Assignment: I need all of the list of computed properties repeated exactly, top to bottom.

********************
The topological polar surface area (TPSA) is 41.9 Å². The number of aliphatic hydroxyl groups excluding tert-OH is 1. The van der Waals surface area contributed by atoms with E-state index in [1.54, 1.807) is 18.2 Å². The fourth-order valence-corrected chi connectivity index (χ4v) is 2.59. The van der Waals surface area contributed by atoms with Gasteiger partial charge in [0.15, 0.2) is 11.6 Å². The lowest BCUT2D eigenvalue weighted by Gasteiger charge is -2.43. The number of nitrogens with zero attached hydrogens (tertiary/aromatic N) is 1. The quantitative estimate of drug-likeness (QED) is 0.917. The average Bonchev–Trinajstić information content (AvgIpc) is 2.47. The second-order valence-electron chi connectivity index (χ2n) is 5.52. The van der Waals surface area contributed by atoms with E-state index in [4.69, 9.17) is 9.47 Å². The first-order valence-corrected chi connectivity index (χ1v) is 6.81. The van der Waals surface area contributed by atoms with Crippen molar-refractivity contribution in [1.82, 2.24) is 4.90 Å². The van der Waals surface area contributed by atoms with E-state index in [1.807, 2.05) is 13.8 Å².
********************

The topological polar surface area (TPSA) is 41.9 Å². The number of aliphatic hydroxyl groups excluding tert-OH is 1. The van der Waals surface area contributed by atoms with E-state index in [1.54, 1.807) is 18.2 Å². The fourth-order valence-corrected chi connectivity index (χ4v) is 2.59. The van der Waals surface area contributed by atoms with Gasteiger partial charge in [0.15, 0.2) is 11.6 Å². The lowest BCUT2D eigenvalue weighted by Gasteiger charge is -2.43. The number of nitrogens with zero attached hydrogens (tertiary/aromatic N) is 1. The quantitative estimate of drug-likeness (QED) is 0.917. The average Bonchev–Trinajstić information content (AvgIpc) is 2.47. The second-order valence-electron chi connectivity index (χ2n) is 5.52. The van der Waals surface area contributed by atoms with E-state index in [4.69, 9.17) is 9.47 Å². The first-order valence-corrected chi connectivity index (χ1v) is 6.81. The van der Waals surface area contributed by atoms with Crippen molar-refractivity contribution in [1.82, 2.24) is 4.90 Å². The van der Waals surface area contributed by atoms with E-state index in [1.807, 2.05) is 13.8 Å².